Ah yes. The cover system. Just one aspect of the gameplay that is broken, frustrating, and basically makes you want to throw your controller across the room in disgust. You can take cover behind flat objects by running into them (it seems that the developers want to make the AI look a little less stupid by having you run madly into things. Doesn’t work.). There is no way to stick to it however, and you can only peek out when you’re far enough to the edge. Finding such a spot will require you constantly, albeit accidentally going too far and running out into the open. The design also has you getting into cover as you try to run past an object, which isn’t so bad the first few times, but it eventually becomes another tedious flaw that adds to the ever growing list.
One more thing that caught my eye is the dramatic inconsistency in the enemies. By this, I don’t mean that the enemies aren’t all the same, (trust me, they are) I mean that you can empty all your ammunition into an enemy soldier’s head, then have to reload to finish him off, then go to another enemy soldier, who will take a few hits to the torso before falling to the ground. This made for some very frustrating battles, and tough decisions when choosing which weapons to take, because I wouldn’t know how much firepower the next guy would need before he dies.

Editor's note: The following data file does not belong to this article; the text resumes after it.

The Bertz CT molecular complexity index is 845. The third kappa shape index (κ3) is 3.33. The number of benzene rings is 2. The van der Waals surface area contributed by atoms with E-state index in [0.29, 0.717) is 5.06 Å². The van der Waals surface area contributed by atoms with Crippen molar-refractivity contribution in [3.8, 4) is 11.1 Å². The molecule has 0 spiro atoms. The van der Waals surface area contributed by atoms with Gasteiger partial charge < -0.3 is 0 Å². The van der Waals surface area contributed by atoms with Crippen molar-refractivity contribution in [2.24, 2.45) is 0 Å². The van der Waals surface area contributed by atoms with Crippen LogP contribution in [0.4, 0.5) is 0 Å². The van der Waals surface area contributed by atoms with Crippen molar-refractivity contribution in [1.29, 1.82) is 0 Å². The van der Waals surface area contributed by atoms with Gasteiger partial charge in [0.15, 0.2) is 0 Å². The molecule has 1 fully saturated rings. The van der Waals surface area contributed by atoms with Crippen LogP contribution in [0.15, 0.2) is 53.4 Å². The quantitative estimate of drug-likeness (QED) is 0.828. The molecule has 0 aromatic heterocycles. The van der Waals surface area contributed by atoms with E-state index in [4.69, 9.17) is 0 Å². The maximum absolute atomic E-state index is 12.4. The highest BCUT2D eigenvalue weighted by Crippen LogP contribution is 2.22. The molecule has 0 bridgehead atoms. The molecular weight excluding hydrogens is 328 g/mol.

The online multiplayer is where things start to look up a little. Players can join your game at anytime, and you can join theirs. I can’t begin to describe how happy I was when I saw the notice that another player had joined the game. Now you can fight alongside someone who has a brain, and can think, rather than running into a horde of undead and beginning to kick, despite having a full clip of ammo. There have been many occasions where the dumb AI has made me die, and it’s quite obvious that another online player can mean the difference between life and death.
As you complete missions, you gain XP. XP is used to rank up (which honestly doesn’t do much) and can also be spent on new upgrades or weapons for your character. Each character has unique upgrades, so this provides some replay value, as you could try to get enough XP to buy all the weapons and upgrades, but I honestly don’t think I’d be able to do that, as numerous flaws mean I’m only going through this once.
R.E: O.R.C isn’t a bad game, it’s a terrible one. After about half an hour, I felt physically depressed, and as the credits rolled at the end of my ordeal, my spirits lifted, as I knew I could look forward to the pleasure of shouting my feelings from the rooftops...of the online world. If you’re a hardcore 3rd person shooter fan, this game is not for you. Sloppy mechanics and incredibly dumb AI will have you screaming with frustration. If you’re a hardcore R.E fan, this game is probably not for you either. You’ll find no story or chilling atmosphere here, and will undoubtedly be bored with this drab attempt at a R.E game. Whatever you’re into, you’re probably best to wait for Resident Evil 6, and hope for the best there, because there's certainly nothing to see here.
2/10 - Painful